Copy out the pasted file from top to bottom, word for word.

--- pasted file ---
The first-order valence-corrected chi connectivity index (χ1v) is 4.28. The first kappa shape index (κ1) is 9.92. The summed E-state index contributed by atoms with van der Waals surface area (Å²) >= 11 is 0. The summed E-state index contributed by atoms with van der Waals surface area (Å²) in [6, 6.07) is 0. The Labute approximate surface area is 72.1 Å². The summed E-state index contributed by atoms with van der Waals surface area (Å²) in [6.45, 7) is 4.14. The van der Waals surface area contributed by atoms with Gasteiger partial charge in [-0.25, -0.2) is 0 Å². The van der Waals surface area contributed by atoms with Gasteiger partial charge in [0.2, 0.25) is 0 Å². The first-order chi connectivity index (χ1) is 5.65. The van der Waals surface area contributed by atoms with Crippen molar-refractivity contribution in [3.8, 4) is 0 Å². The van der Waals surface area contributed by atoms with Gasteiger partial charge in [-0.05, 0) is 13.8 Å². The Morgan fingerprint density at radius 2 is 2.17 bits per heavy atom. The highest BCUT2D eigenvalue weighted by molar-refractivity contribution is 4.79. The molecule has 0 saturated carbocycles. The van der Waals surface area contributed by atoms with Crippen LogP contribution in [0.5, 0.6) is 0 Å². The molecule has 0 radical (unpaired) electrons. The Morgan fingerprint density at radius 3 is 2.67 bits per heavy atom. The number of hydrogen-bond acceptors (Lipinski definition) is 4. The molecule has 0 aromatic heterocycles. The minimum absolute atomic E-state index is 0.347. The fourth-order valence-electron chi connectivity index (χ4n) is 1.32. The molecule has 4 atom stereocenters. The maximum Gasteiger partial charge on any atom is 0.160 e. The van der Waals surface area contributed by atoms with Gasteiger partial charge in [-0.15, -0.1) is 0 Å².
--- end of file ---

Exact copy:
The first-order valence-corrected chi connectivity index (χ1v) is 4.28. The first kappa shape index (κ1) is 9.92. The summed E-state index contributed by atoms with van der Waals surface area (Å²) >= 11 is 0. The summed E-state index contributed by atoms with van der Waals surface area (Å²) in [6, 6.07) is 0. The Labute approximate surface area is 72.1 Å². The summed E-state index contributed by atoms with van der Waals surface area (Å²) in [6.45, 7) is 4.14. The van der Waals surface area contributed by atoms with Gasteiger partial charge in [-0.25, -0.2) is 0 Å². The van der Waals surface area contributed by atoms with Gasteiger partial charge in [0.2, 0.25) is 0 Å². The first-order chi connectivity index (χ1) is 5.65. The van der Waals surface area contributed by atoms with Crippen molar-refractivity contribution in [3.8, 4) is 0 Å². The van der Waals surface area contributed by atoms with Gasteiger partial charge in [-0.05, 0) is 13.8 Å². The Morgan fingerprint density at radius 2 is 2.17 bits per heavy atom. The highest BCUT2D eigenvalue weighted by molar-refractivity contribution is 4.79. The molecule has 0 saturated carbocycles. The van der Waals surface area contributed by atoms with Crippen LogP contribution in [0.5, 0.6) is 0 Å². The molecule has 0 radical (unpaired) electrons. The Morgan fingerprint density at radius 3 is 2.67 bits per heavy atom. The number of hydrogen-bond acceptors (Lipinski definition) is 4. The molecule has 0 aromatic heterocycles. The minimum absolute atomic E-state index is 0.347. The fourth-order valence-electron chi connectivity index (χ4n) is 1.32. The molecule has 4 atom stereocenters. The maximum Gasteiger partial charge on any atom is 0.160 e. The van der Waals surface area contributed by atoms with Gasteiger partial charge in [-0.15, -0.1) is 0 Å².